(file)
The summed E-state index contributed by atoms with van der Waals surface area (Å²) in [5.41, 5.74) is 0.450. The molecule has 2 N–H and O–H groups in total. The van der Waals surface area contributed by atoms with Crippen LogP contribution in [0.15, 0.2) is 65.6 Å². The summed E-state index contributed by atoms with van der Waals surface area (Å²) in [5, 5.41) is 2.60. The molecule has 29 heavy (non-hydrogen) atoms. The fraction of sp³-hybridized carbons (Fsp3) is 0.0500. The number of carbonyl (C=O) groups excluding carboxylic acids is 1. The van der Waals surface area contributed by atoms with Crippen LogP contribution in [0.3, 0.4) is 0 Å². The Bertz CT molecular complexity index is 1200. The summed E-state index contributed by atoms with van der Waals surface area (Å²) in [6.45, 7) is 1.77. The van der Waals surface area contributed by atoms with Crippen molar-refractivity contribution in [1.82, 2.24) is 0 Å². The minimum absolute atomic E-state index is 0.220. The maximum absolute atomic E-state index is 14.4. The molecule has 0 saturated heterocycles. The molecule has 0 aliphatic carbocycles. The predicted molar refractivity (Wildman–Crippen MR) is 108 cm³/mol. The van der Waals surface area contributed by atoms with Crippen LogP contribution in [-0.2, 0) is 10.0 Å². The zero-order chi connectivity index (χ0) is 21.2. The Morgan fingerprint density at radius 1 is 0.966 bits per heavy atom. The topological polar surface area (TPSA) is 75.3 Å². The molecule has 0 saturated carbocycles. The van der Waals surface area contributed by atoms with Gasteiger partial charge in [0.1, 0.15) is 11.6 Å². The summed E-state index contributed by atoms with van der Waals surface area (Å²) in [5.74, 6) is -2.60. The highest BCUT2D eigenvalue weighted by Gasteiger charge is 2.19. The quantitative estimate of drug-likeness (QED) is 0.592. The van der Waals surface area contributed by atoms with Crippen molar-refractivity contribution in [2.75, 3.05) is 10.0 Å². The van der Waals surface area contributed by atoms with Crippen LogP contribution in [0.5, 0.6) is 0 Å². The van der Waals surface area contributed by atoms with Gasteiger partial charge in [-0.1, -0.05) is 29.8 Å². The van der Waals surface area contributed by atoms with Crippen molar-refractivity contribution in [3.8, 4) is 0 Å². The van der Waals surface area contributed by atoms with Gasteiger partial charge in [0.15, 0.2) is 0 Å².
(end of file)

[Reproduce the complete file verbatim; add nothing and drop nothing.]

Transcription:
The summed E-state index contributed by atoms with van der Waals surface area (Å²) in [5.41, 5.74) is 0.450. The molecule has 2 N–H and O–H groups in total. The van der Waals surface area contributed by atoms with Crippen LogP contribution in [0.15, 0.2) is 65.6 Å². The summed E-state index contributed by atoms with van der Waals surface area (Å²) in [5, 5.41) is 2.60. The molecule has 29 heavy (non-hydrogen) atoms. The fraction of sp³-hybridized carbons (Fsp3) is 0.0500. The number of carbonyl (C=O) groups excluding carboxylic acids is 1. The van der Waals surface area contributed by atoms with Crippen LogP contribution in [0.3, 0.4) is 0 Å². The Bertz CT molecular complexity index is 1200. The summed E-state index contributed by atoms with van der Waals surface area (Å²) in [6.45, 7) is 1.77. The van der Waals surface area contributed by atoms with Crippen molar-refractivity contribution in [1.82, 2.24) is 0 Å². The minimum absolute atomic E-state index is 0.220. The maximum absolute atomic E-state index is 14.4. The molecule has 0 saturated heterocycles. The molecule has 0 aliphatic carbocycles. The predicted molar refractivity (Wildman–Crippen MR) is 108 cm³/mol. The van der Waals surface area contributed by atoms with Crippen LogP contribution in [-0.2, 0) is 10.0 Å². The zero-order chi connectivity index (χ0) is 21.2. The Morgan fingerprint density at radius 1 is 0.966 bits per heavy atom. The topological polar surface area (TPSA) is 75.3 Å². The molecule has 0 saturated carbocycles. The van der Waals surface area contributed by atoms with Gasteiger partial charge in [0.1, 0.15) is 11.6 Å². The summed E-state index contributed by atoms with van der Waals surface area (Å²) in [5.74, 6) is -2.60. The highest BCUT2D eigenvalue weighted by Gasteiger charge is 2.19. The quantitative estimate of drug-likeness (QED) is 0.592. The van der Waals surface area contributed by atoms with Crippen molar-refractivity contribution in [2.75, 3.05) is 10.0 Å². The van der Waals surface area contributed by atoms with Crippen LogP contribution in [0.5, 0.6) is 0 Å². The van der Waals surface area contributed by atoms with Gasteiger partial charge in [-0.1, -0.05) is 29.8 Å². The van der Waals surface area contributed by atoms with Crippen molar-refractivity contribution in [3.8, 4) is 0 Å². The van der Waals surface area contributed by atoms with Gasteiger partial charge in [0.15, 0.2) is 0 Å².